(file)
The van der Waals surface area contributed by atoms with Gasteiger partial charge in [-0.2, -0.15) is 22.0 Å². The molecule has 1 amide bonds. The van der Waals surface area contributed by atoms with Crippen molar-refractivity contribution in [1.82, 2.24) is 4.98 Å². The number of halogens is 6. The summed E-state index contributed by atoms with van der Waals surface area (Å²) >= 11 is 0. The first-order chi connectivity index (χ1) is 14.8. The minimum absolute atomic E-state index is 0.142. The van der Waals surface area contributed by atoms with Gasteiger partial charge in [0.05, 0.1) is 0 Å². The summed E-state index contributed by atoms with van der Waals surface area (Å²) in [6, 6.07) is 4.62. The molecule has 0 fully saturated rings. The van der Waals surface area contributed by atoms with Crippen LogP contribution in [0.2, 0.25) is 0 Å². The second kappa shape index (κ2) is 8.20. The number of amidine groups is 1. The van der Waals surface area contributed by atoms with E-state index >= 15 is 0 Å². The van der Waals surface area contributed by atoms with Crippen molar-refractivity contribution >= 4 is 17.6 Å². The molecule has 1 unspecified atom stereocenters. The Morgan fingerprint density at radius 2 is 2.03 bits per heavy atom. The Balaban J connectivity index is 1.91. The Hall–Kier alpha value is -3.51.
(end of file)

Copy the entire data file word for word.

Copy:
The van der Waals surface area contributed by atoms with Gasteiger partial charge in [-0.2, -0.15) is 22.0 Å². The molecule has 1 amide bonds. The van der Waals surface area contributed by atoms with Crippen molar-refractivity contribution in [1.82, 2.24) is 4.98 Å². The number of halogens is 6. The summed E-state index contributed by atoms with van der Waals surface area (Å²) >= 11 is 0. The first-order chi connectivity index (χ1) is 14.8. The minimum absolute atomic E-state index is 0.142. The van der Waals surface area contributed by atoms with Gasteiger partial charge in [0.05, 0.1) is 0 Å². The summed E-state index contributed by atoms with van der Waals surface area (Å²) in [6, 6.07) is 4.62. The molecule has 0 fully saturated rings. The van der Waals surface area contributed by atoms with Crippen LogP contribution in [0.2, 0.25) is 0 Å². The second kappa shape index (κ2) is 8.20. The number of amidine groups is 1. The van der Waals surface area contributed by atoms with E-state index >= 15 is 0 Å². The van der Waals surface area contributed by atoms with Crippen molar-refractivity contribution >= 4 is 17.6 Å². The molecule has 1 unspecified atom stereocenters. The Morgan fingerprint density at radius 2 is 2.03 bits per heavy atom. The Balaban J connectivity index is 1.91. The Hall–Kier alpha value is -3.51.